Mill Creek Drainage Tunnel TBM unveiled

22 January 2020

Texas – The City of Dallas unveiled the 11.6m-diameter hard rock machine that will bore the 8km-long Mill Creek Drainage Relief Tunnel. The machine, manufactured by Robbins, will change diameter at one point along the bore and continue at a diameter of 9.9m.

The contractor, a joint venture of Southland and Mole (SMJV) will reduce the diameter some 2.8km into the drive. The TBM, named “Big Tex”, has been designed with a cutterhead that includes removable spacers and adjustable bucket lips to convert to a smaller diameter. The TBM will first complete its 11.6m diameter section of the alignment, then back up about 21m to a transition area for the conversion, which is expected to take six to eight weeks.

A spokesperson for the manufacturer said, “The two diameters are needed as the upstream section of the tunnel is designed with a circular cross section and peak flow rate of 42 m3/sec (15,000 ft3/sec), while the downstream 2.8km portion has a higher peak flow of 565 m3/sec (20,000 ft3/sec) and was initially designed as a horseshoe cross section. Using the TBM for the entire tunnel is less time consuming and costly.”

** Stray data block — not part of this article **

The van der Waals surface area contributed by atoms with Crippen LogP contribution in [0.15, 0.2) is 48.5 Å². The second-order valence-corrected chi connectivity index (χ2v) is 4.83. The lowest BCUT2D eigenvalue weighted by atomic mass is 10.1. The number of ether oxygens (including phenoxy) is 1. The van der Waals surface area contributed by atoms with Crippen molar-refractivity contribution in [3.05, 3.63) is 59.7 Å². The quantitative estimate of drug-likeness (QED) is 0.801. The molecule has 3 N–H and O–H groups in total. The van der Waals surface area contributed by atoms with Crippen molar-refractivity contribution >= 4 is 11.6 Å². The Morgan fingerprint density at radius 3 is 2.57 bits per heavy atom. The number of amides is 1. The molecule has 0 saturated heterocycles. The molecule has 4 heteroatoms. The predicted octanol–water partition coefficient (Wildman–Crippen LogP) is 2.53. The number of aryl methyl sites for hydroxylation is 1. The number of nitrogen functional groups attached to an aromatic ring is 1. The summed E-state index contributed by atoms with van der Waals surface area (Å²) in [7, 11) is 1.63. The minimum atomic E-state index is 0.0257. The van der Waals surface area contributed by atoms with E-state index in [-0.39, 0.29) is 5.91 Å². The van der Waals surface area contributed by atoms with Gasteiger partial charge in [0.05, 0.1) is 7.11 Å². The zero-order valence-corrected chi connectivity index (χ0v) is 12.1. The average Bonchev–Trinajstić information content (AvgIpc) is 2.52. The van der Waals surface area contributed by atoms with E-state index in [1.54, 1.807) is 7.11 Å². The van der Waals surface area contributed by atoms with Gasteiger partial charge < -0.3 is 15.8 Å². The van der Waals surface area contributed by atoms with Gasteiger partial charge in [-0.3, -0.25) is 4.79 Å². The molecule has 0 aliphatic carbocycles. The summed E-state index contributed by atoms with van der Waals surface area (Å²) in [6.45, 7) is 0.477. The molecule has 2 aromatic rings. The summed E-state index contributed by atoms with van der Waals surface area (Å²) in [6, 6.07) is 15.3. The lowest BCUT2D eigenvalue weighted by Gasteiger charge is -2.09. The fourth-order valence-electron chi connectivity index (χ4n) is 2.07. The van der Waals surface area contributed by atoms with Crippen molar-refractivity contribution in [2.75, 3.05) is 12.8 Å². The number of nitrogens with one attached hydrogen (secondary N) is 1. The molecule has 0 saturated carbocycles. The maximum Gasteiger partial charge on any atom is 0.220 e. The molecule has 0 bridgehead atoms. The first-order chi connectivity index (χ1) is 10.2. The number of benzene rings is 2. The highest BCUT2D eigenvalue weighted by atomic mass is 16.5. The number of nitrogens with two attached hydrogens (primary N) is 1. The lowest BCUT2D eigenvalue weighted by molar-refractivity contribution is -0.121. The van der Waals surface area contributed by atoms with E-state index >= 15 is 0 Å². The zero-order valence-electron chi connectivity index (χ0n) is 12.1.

The bore passes through 12-30MPa Austin Chalk at depths of 31-46m. The alignment has the potential to encounter gas, so probe drilling has been mandated. Eight 3.9m-long rock bolts will be installed every 5m, with wire mesh and channel straps as needed. The final lining will be a 380mm-thick cast-in-place concrete lining.

Based on work through similar geology, the project team expects TBM excavation to progress at an average of 25m per day, and is targeting project completion in 2023.

The 11.6 m Robbins Main Beam TBM is the largest hard rock TBM ever to be used in the US
A ceremony was held in December 2019 to mark the impending launch of the TBM
The 8km Mill Creek Drainage Relief tunnel will provide 100-year flood protection for east and southeast Dallas, areas affected in recent years by severe storms
The machine will change size partway through the bore, to a more compact 9.9m